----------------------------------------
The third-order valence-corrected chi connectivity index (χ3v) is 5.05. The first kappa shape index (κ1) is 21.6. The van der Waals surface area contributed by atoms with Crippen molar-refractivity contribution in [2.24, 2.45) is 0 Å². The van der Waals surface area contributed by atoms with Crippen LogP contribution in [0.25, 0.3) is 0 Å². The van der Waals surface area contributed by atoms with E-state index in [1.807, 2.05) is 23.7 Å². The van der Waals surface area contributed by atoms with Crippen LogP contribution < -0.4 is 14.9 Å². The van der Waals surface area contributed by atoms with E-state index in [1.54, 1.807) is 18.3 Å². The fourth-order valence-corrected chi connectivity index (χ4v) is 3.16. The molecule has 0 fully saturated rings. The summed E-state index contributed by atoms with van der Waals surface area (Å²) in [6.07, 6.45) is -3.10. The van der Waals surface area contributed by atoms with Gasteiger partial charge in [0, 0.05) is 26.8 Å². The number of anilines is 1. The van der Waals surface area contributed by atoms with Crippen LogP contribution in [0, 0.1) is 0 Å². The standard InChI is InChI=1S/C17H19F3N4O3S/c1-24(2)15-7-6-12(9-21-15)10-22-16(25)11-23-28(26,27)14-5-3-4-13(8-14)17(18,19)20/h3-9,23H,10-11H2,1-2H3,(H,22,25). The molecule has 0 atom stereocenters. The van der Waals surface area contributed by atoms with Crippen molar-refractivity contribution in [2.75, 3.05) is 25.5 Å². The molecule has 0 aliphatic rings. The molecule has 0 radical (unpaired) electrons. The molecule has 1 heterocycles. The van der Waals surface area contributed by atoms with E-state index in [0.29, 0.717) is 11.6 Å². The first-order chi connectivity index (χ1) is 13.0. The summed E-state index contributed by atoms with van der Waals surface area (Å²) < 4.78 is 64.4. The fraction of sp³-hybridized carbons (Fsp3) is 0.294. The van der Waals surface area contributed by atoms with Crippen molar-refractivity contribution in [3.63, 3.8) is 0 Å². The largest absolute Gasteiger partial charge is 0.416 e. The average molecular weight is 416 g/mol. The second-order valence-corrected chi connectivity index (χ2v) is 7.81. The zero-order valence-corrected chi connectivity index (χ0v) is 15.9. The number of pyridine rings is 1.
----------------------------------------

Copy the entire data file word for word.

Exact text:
The third-order valence-corrected chi connectivity index (χ3v) is 5.05. The first kappa shape index (κ1) is 21.6. The van der Waals surface area contributed by atoms with Crippen molar-refractivity contribution in [2.24, 2.45) is 0 Å². The van der Waals surface area contributed by atoms with Crippen LogP contribution in [0.25, 0.3) is 0 Å². The van der Waals surface area contributed by atoms with E-state index in [1.807, 2.05) is 23.7 Å². The van der Waals surface area contributed by atoms with Crippen LogP contribution < -0.4 is 14.9 Å². The van der Waals surface area contributed by atoms with E-state index in [1.54, 1.807) is 18.3 Å². The fourth-order valence-corrected chi connectivity index (χ4v) is 3.16. The molecule has 0 fully saturated rings. The summed E-state index contributed by atoms with van der Waals surface area (Å²) in [6.07, 6.45) is -3.10. The van der Waals surface area contributed by atoms with Gasteiger partial charge in [0, 0.05) is 26.8 Å². The number of anilines is 1. The van der Waals surface area contributed by atoms with Crippen LogP contribution in [0, 0.1) is 0 Å². The standard InChI is InChI=1S/C17H19F3N4O3S/c1-24(2)15-7-6-12(9-21-15)10-22-16(25)11-23-28(26,27)14-5-3-4-13(8-14)17(18,19)20/h3-9,23H,10-11H2,1-2H3,(H,22,25). The molecule has 0 atom stereocenters. The van der Waals surface area contributed by atoms with Crippen molar-refractivity contribution in [2.75, 3.05) is 25.5 Å². The molecule has 0 aliphatic rings. The molecule has 0 radical (unpaired) electrons. The molecule has 1 heterocycles. The van der Waals surface area contributed by atoms with E-state index in [0.29, 0.717) is 11.6 Å². The first-order chi connectivity index (χ1) is 13.0. The summed E-state index contributed by atoms with van der Waals surface area (Å²) < 4.78 is 64.4. The fraction of sp³-hybridized carbons (Fsp3) is 0.294. The van der Waals surface area contributed by atoms with Crippen molar-refractivity contribution in [3.63, 3.8) is 0 Å². The largest absolute Gasteiger partial charge is 0.416 e. The average molecular weight is 416 g/mol. The second-order valence-corrected chi connectivity index (χ2v) is 7.81. The zero-order valence-corrected chi connectivity index (χ0v) is 15.9. The number of pyridine rings is 1.